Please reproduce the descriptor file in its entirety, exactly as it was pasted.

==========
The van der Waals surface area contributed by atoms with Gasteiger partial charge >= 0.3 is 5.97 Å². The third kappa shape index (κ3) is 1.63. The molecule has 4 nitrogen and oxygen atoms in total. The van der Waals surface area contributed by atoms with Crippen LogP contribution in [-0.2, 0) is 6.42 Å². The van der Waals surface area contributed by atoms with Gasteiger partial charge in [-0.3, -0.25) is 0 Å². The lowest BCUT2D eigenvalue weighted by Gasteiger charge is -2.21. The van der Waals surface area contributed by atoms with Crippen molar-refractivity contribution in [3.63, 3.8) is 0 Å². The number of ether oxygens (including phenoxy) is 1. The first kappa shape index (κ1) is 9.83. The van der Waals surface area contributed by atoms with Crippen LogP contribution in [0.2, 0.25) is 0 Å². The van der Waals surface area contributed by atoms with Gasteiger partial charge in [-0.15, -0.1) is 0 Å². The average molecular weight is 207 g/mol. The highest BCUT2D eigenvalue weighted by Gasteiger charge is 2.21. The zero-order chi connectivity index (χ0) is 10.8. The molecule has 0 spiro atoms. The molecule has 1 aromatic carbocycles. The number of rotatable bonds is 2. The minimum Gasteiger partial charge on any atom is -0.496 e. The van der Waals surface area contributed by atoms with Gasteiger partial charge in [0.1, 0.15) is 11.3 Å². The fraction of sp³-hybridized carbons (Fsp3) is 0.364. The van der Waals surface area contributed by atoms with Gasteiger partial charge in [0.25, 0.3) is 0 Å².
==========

The van der Waals surface area contributed by atoms with Gasteiger partial charge >= 0.3 is 5.97 Å². The third kappa shape index (κ3) is 1.63. The molecule has 4 nitrogen and oxygen atoms in total. The van der Waals surface area contributed by atoms with Crippen LogP contribution in [-0.2, 0) is 6.42 Å². The van der Waals surface area contributed by atoms with Gasteiger partial charge in [-0.3, -0.25) is 0 Å². The lowest BCUT2D eigenvalue weighted by Gasteiger charge is -2.21. The van der Waals surface area contributed by atoms with Crippen molar-refractivity contribution in [3.63, 3.8) is 0 Å². The number of ether oxygens (including phenoxy) is 1. The first kappa shape index (κ1) is 9.83. The van der Waals surface area contributed by atoms with Crippen LogP contribution in [0.2, 0.25) is 0 Å². The van der Waals surface area contributed by atoms with Gasteiger partial charge in [-0.15, -0.1) is 0 Å². The average molecular weight is 207 g/mol. The highest BCUT2D eigenvalue weighted by Gasteiger charge is 2.21. The zero-order chi connectivity index (χ0) is 10.8. The molecule has 0 spiro atoms. The molecule has 1 aromatic carbocycles. The number of rotatable bonds is 2. The minimum Gasteiger partial charge on any atom is -0.496 e. The van der Waals surface area contributed by atoms with Gasteiger partial charge in [0.1, 0.15) is 11.3 Å². The fraction of sp³-hybridized carbons (Fsp3) is 0.364. The van der Waals surface area contributed by atoms with Gasteiger partial charge in [0.25, 0.3) is 0 Å².